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Best Actress nominees: Marion Cotillard, “Two Days, One Night”; Felicity Jones, “The Theory of Everything”; Julianne Moore, “Still Alice”; Rosamund Pike, “Gone Girl”; Reese Witherspoon, “Wild.”

Analysis: With five Oscar nominations (including this year) to her credit, Moore is long-overdue. But this award isn’t being earned by Moore for sentimental purposes: Her turn as an early-onset Alzheimer’s disease patient is heartbreaking and emotionally exhausting, and one that stays with you long after the credits roll.

Cotillard (who previously upset Julie Christie, oddly enough, in Christie’s Alzheimer’s-themed movie “Away From Her”) and Witherspoon don’t have a chance because they’re won in the category before and it’s hard to repeat, and Jones, while great, is simply over-matched in the category. An upset for Pike’s ultimate ice queen role in “Gone Girl” would be a way to rectify the Academy huge oversights in several categories — including Best Picture and Best Director (for David Fincher) — in what is easily one of the best films of the year.

Will Win: Moore.

Should Win: Moore.

Potential Upset: Pike.

Best Actor nominees: Steve Carell, “Foxcatcher”; Bradley Cooper, “American Sniper”; Benedict Cumberbatch, “The Imitation Game”; Michael Keaton, “Birdman”; Eddie Redmayne, “The Theory of Everything.”

Analysis: Keaton’s career performance in “Birdman” has dominated most of this year’s awards season, and since he’s sidestepped personal controversy (i.e., he’s said all the right things in his acceptance speeches and has been genuinely gracious) the award has been his to lose. Keaton is brilliant in the role with a fine mix of comedy and drama, but Cooper took the biggest risk with his moving, understated turn as late Navy SEAL sniper Chris Kyle.

It’s not a flashy role, but yet somehow you can sense the inner-turmoil of Kyle as deals with the stress of the battlefield and suppressing his emotions on the home front. It’s an amazingly subtle role and a gutsy move for an Cooper since it flies in the face of Hollywood’s political ideas.

As much as Cooper deserves to win, the only possible person capable of upsetting Keaton is Redmayne, who gives a “My Left Foot” Daniel Day-Lewis-caliber performance as Stephen Hawking in “The Theory of Everything.” His unlikely Screen Actors Guild upset opened the door for a possible upset at the Oscars, but don’t bet on it. Carell’s and Cumberbatch’s nominations are well deserved, so don’t be surprised to see future noms, especially for the latter.

Will Win: Keaton.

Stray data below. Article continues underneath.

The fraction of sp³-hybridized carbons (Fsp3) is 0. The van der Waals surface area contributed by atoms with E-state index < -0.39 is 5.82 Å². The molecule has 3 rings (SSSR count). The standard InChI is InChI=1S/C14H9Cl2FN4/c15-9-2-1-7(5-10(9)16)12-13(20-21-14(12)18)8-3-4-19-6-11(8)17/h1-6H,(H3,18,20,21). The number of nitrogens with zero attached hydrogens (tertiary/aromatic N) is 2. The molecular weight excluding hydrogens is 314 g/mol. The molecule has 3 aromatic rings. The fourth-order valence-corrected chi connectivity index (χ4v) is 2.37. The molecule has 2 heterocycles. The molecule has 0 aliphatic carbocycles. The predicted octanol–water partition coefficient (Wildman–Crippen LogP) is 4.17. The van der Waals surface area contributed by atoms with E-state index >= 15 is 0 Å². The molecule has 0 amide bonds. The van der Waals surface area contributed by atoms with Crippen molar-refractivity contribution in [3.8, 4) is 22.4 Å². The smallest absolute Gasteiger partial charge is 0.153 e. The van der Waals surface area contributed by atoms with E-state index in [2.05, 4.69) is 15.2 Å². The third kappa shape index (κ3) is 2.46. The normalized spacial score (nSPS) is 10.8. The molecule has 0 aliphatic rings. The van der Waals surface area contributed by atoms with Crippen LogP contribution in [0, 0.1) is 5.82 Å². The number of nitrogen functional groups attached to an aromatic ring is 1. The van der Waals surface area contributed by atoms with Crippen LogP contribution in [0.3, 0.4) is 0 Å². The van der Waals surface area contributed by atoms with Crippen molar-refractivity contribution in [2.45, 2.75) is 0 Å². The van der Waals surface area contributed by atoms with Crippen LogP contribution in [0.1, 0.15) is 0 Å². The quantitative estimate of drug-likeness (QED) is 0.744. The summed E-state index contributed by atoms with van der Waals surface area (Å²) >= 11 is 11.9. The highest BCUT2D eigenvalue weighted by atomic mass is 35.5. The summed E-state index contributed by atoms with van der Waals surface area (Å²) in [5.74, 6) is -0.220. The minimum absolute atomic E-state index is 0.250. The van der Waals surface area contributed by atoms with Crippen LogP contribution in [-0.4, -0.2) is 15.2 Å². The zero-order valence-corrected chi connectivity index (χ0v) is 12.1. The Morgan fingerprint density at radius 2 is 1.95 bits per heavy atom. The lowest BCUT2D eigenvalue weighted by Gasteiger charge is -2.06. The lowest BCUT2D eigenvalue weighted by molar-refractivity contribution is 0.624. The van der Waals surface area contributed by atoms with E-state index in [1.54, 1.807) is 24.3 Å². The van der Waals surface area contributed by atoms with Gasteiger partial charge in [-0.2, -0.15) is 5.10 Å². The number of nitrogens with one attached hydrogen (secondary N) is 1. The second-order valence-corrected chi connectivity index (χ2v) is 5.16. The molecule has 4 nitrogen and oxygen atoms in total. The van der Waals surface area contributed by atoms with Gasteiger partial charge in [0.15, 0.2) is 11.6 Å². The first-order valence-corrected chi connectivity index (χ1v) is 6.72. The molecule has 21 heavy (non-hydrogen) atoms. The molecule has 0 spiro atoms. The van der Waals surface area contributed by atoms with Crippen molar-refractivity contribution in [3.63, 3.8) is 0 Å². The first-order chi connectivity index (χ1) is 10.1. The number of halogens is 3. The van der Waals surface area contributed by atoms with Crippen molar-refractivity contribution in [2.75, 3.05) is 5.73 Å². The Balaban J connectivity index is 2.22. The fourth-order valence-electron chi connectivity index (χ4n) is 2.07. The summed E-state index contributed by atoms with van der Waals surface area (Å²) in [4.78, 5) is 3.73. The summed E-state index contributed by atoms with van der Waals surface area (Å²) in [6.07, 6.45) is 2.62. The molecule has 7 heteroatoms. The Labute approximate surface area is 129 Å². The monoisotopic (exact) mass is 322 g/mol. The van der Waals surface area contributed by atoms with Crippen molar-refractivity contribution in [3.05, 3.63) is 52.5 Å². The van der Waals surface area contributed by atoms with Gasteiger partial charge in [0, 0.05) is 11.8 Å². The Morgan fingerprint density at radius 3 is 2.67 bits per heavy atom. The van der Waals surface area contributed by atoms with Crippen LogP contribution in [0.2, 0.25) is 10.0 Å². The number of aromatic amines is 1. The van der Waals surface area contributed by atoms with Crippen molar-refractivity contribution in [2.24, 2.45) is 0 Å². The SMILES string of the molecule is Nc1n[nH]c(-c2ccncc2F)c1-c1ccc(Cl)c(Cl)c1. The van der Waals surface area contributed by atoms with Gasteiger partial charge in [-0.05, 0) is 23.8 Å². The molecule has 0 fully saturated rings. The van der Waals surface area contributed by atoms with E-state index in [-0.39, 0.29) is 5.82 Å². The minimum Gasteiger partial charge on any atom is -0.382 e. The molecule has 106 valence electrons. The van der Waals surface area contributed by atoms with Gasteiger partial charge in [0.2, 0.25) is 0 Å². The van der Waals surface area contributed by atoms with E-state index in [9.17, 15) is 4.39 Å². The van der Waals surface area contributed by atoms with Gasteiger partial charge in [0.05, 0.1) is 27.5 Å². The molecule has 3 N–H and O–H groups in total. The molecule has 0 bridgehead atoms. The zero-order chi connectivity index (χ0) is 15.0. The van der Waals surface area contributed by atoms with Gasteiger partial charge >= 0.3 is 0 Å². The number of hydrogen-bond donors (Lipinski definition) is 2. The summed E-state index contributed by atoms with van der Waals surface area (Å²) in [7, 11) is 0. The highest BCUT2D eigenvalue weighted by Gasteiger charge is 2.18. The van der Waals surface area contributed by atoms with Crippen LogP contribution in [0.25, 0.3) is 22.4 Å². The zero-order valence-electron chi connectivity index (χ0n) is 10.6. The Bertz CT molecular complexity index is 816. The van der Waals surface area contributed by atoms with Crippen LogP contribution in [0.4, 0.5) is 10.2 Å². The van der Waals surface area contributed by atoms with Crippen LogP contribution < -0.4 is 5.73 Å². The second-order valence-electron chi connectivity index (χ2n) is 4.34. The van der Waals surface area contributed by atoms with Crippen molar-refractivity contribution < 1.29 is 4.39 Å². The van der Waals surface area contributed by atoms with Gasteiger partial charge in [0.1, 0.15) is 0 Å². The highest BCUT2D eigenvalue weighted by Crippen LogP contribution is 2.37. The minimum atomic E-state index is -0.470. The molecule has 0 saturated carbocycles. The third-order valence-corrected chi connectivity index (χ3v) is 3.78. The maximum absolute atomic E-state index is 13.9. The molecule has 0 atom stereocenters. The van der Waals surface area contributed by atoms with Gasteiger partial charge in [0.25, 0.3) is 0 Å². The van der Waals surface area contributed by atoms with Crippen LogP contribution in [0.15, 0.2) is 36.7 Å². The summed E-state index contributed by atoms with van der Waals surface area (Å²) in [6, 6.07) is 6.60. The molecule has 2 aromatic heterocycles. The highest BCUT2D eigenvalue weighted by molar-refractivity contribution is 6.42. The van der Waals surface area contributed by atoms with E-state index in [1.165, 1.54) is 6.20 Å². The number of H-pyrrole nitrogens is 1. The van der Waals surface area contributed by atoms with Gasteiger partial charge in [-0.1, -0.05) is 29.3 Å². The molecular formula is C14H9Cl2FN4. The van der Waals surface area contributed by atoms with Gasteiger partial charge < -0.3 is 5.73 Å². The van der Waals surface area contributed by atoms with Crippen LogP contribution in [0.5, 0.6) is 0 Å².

Should Win: Cooper.

Potential Upset: Redmayne.

Best Picture nominees: “American Sniper”; “Birdman”; “Boyhood”; “The Grand Budapest Hotel”; “The Imitation Game”; “Selma”; “The Theory of Everything”; “Whiplash.”

Analysis: The race all along this awards season has appeared to be an even match between “Birdman” and “Boyhood,” but then a surprising surge with “American Sniper” (and a $300 million North American box office) with a strong showing in the nominations suddenly made the race that much more interesting.

Conventional thinking at the moment points to a big night for “Birdman,” since it has taken top honors with the Producers Guild of America, the Directors Guild of America (for Alejandro Gonzalez Inarritu – who will also win the Best Director Oscar) and the Screen Actors Guild Best Ensemble Award (the equivalent for a Best Picture prize) — so don’t be shocked when it when it wins the Best Picture Oscar.

As refreshing and inventive as “Birdman” is, remember 2015 as the year the chickens come home to roost on Hollywood. The Academy will appear completely out of touch with Middle America for not naming “American Sniper” its Best Picture; even more so if it goes the upset route and names the low-budget, gimmicky “Boyhood” as “the best.”

A film that rightfully puts the focus squarely on the American soldier and his or her families (and avoids the politics of war), “American Sniper” has had a profound emotional experience on viewers, and it will no doubt enrage them when it is passed over (watch out, Twitter!). Ultimately, if one film is going to make Hollywood stand up and listen to its audiences, this is the one, but they’re too afraid to honor a movie with ties to the right wing by default.

Will Win: “Birdman.”

Should Win: “American Sniper.”

Potential Upset: “Boyhood.”

Tim Lammers is a nationally syndicated movie reporter and author of the ebook “Direct Conversations: The Animated Films of Tim Burton (Foreword by Tim Burton).”